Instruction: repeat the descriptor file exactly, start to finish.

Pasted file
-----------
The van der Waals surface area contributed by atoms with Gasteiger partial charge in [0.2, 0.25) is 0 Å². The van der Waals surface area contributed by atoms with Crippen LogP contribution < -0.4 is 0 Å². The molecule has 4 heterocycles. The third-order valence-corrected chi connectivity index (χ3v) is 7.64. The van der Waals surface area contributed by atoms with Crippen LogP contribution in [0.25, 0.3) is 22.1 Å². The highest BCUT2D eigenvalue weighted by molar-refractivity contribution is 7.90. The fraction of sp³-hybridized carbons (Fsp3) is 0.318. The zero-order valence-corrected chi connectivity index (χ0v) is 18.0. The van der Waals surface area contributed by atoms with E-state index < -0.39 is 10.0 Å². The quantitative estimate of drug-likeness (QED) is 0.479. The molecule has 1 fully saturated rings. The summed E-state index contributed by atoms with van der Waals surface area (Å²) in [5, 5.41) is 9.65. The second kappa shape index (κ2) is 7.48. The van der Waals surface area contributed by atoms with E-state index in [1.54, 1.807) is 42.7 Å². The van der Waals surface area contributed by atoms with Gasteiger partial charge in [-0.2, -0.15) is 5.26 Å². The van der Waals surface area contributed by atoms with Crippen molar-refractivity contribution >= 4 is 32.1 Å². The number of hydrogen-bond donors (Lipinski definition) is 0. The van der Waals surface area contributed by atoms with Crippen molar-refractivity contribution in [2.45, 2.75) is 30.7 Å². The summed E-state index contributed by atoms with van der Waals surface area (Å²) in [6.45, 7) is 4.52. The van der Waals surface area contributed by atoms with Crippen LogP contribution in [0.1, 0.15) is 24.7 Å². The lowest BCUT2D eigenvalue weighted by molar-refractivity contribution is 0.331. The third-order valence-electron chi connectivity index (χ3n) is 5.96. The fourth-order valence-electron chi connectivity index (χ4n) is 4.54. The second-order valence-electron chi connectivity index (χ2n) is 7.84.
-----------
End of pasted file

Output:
The van der Waals surface area contributed by atoms with Gasteiger partial charge in [0.2, 0.25) is 0 Å². The van der Waals surface area contributed by atoms with Crippen LogP contribution < -0.4 is 0 Å². The molecule has 4 heterocycles. The third-order valence-corrected chi connectivity index (χ3v) is 7.64. The van der Waals surface area contributed by atoms with Crippen LogP contribution in [0.25, 0.3) is 22.1 Å². The highest BCUT2D eigenvalue weighted by molar-refractivity contribution is 7.90. The fraction of sp³-hybridized carbons (Fsp3) is 0.318. The zero-order valence-corrected chi connectivity index (χ0v) is 18.0. The van der Waals surface area contributed by atoms with E-state index < -0.39 is 10.0 Å². The quantitative estimate of drug-likeness (QED) is 0.479. The molecule has 1 fully saturated rings. The summed E-state index contributed by atoms with van der Waals surface area (Å²) in [5, 5.41) is 9.65. The second kappa shape index (κ2) is 7.48. The van der Waals surface area contributed by atoms with E-state index in [1.54, 1.807) is 42.7 Å². The van der Waals surface area contributed by atoms with Gasteiger partial charge in [-0.2, -0.15) is 5.26 Å². The van der Waals surface area contributed by atoms with Crippen molar-refractivity contribution >= 4 is 32.1 Å². The number of hydrogen-bond donors (Lipinski definition) is 0. The van der Waals surface area contributed by atoms with Crippen molar-refractivity contribution in [2.45, 2.75) is 30.7 Å². The summed E-state index contributed by atoms with van der Waals surface area (Å²) in [6.45, 7) is 4.52. The van der Waals surface area contributed by atoms with Crippen LogP contribution in [0.1, 0.15) is 24.7 Å². The lowest BCUT2D eigenvalue weighted by molar-refractivity contribution is 0.331. The third-order valence-electron chi connectivity index (χ3n) is 5.96. The fourth-order valence-electron chi connectivity index (χ4n) is 4.54. The second-order valence-electron chi connectivity index (χ2n) is 7.84.